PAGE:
Sanctions payback: Russia wants firms to default on western loans

 

Sanctions payback: Russia wants firms to default on western loans

[color-box color=”green”]De-Dollarization: Russia Wants Firms To Default On Western Loans, Ban Firms From Using FX/FX Loans [/color-box]

Let’s start with some classic Russian politics. Finance Minister Anton Siluanov is drawing up Russia’s economic strategy for 2016, including the government budget. Siluanov – essentially a liberal, in favor of foreign investment – will present his proposals to the Kremlin by the end of this month. So far, nothing spectacular. But then, a few days ago, Kommersant leaked that Russia’s Security Council asked presidential aide Sergei Glazyev to come up with a separate economic strategy, to be presented to the council this week. This is not exactly a novelty, as the Russian Security Council in the past has asked small strategy groups for their economic assessment.

The Security Council is led by Nikolai Patrushev, the former head of the Federal Security Service. He and Siluanov are not exactly on the same wavelength. And here’s where the plot thickens. Glazyev, a brilliant economist, is a Russian nationalist – sanctioned personally by the US.

Glazyev is arguably going no holds barred. He is in favor of barring Russian companies from using foreign currency (which makes sense); taxing the conversion of rubles to foreign currencies (same); banning foreign loans to Russian firms (depending if they are not in US dollars or euro); and – the smoking gun – requiring Russian companies that have Western loans to default. Predictably, some sectors of US ‘Think Tankland’ went bonkers, stating with utmost certainty that “the Russian energy sector would not be able to find much financing without connections to the West.” Nonsense. Russian firms would easily find financing from Chinese, Japanese or South Korean sources.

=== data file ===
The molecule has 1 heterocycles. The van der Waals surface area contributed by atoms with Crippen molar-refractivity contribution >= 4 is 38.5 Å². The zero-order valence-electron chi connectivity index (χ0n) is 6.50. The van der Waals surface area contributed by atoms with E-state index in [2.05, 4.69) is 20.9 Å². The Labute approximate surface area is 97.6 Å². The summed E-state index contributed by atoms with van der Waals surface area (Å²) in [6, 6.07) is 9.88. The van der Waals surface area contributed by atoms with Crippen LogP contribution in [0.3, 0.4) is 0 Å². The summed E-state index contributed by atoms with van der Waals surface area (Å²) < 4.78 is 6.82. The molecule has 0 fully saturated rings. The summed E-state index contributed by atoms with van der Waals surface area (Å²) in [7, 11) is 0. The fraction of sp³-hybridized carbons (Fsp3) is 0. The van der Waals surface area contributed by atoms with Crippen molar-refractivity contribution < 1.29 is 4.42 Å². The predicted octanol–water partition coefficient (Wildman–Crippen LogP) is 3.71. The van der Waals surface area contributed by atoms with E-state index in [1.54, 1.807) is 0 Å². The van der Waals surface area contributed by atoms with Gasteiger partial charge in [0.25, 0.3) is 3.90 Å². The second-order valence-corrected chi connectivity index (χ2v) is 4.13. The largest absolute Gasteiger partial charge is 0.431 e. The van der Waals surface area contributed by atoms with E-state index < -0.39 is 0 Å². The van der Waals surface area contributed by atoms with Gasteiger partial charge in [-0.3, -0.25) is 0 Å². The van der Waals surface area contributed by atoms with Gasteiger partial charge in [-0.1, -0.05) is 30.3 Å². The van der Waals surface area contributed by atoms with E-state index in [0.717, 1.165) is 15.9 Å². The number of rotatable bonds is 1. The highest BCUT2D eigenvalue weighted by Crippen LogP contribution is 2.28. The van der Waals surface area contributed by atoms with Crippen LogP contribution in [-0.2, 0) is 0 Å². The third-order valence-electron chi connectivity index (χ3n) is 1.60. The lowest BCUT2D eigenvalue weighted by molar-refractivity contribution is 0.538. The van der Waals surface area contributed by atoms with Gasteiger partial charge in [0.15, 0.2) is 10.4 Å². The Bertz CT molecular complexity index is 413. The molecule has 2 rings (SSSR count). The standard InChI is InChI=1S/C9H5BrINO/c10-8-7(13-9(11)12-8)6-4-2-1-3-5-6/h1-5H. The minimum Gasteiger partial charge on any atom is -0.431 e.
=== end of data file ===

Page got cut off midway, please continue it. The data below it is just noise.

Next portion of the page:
Whatever measure of attention Glazyev will get inside the Kremlin, the whole episode already means that Moscow harbors no illusions in the near future regarding the exceptionalists (one just has to look at the presidential candidates, from ‘El Trumpissimo’ to ‘The Hillarator’); as Russian Deputy Foreign Minister Sergei Ryabkov recently put it, “[we] should expect toughening of the sanctions pressure.”  Once thing though is absolutely certain; Moscow won’t bend over backwards to “pacify” Washington.  Full Story

[color-box color=”blue”]In theory, Russia could do this with very little fallout as the West is no longer it any money. Defaulting on $700 billion will more than make for the money they have lost due to lower oil prices and sanctions the West applied on them. Putin is said to be giving serious consideration to this idea, and if Russia puts this strategy into play, Europe could really suffer.  Russia can easily get financing from Asia and Europe will still need to buy oil and gas from Russia so the net result will be a win for Russia.  The U.S has pushed Russia and China into each other’s arms and together they are invincible. [/color-box]

Game Plan 

Make sure you have some gold and silver bullion on hand. Don’t jump into Gold stocks yet and use strong pullbacks to open positions in market leaders and or blue chip companies.

 

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